Listening to the experts and taking into account the number of hotels, cabin rentals, and camping spots available in Macon County, Cabe said the county could anticipate having more people in town for the eclipse than Fourth of July crowds.

According to the official Great American Eclipse website, a total of 7.4 million people are expected to swarm the 70-mile path of totality across the U.S., which includes several Western North Carolina counties.

“When people are renting (camping) spots in a corn field for $150 a night and there’s a waiting list, you can assume there’s going to be a lot of people,” said Commissioner Karl Gillespie.

While most Macon and Jackson county employees will get a paid holiday, town of Franklin offices will be open and employees will be working throughout the event. Town Manager Summer Woodward said the only street closure downtown would be a portion of Iotla Street — from Church Street to East Main — from 9 a.m. to 7 p.m. Town Hall’s lower parking lot will also be closed as early as 8 a.m. as the town prepares to host an eclipse viewing station for residents and visitors.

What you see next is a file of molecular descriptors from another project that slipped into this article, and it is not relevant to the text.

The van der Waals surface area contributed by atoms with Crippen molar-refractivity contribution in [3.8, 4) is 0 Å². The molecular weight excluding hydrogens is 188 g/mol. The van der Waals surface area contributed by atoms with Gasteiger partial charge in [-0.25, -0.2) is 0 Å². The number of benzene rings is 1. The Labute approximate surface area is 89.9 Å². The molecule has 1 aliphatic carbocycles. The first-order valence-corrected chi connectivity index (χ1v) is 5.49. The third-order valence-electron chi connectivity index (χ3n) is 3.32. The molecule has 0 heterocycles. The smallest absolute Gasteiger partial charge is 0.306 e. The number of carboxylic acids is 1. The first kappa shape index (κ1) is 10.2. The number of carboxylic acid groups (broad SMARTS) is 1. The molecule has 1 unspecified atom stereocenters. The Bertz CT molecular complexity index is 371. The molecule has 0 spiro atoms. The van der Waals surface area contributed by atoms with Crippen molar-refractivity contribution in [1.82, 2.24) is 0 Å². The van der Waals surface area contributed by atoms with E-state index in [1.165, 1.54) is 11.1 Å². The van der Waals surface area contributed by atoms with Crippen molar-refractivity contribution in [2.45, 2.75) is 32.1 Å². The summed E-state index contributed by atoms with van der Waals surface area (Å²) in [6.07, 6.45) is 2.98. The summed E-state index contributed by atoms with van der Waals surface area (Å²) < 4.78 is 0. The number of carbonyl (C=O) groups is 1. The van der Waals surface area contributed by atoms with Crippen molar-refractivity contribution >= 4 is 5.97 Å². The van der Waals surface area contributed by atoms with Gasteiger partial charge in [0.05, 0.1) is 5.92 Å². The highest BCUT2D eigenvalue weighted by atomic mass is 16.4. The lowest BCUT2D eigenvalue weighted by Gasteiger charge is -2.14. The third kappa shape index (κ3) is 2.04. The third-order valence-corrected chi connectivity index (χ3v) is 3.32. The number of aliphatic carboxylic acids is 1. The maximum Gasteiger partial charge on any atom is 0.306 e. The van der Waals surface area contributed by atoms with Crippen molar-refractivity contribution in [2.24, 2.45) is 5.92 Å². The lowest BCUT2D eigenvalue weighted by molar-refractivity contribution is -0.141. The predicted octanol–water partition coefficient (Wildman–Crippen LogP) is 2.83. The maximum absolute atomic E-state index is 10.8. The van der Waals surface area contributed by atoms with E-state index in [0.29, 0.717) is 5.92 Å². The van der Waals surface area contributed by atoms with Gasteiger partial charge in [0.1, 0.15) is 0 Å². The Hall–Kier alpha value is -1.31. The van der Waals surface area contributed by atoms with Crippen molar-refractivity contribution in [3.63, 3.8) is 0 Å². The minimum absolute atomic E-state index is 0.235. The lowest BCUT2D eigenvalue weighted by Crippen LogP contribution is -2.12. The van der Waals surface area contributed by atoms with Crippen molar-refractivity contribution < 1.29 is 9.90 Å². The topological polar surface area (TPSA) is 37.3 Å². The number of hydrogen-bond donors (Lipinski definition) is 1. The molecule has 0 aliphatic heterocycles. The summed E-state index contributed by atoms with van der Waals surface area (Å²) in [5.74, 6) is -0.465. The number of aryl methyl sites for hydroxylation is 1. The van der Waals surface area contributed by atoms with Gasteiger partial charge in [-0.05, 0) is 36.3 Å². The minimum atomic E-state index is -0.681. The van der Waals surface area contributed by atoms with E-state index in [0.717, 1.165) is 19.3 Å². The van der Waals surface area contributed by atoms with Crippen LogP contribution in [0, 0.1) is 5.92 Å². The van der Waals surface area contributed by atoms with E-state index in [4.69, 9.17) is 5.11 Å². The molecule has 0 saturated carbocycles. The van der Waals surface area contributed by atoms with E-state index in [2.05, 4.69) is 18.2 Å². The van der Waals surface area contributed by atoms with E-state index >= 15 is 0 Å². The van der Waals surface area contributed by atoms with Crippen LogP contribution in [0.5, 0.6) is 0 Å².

The town will have extra portable toilets and trash bins located around town to accommodate the influx of people and emergency personnel will have a command station set up at the gazebo downtown to provide first aid, answer visitor questions and keep an eye on the crowds.

Woodard encouraged people coming to Franklin to carpool when possible, arrive early to find public parking and be prepared for traffic delays.


Jackson County

After discussions, Jackson County commissioners also decided to close county offices Monday, Aug. 21, and Jackson County students will now head back to school Tuesday, Aug. 22 instead of Monday.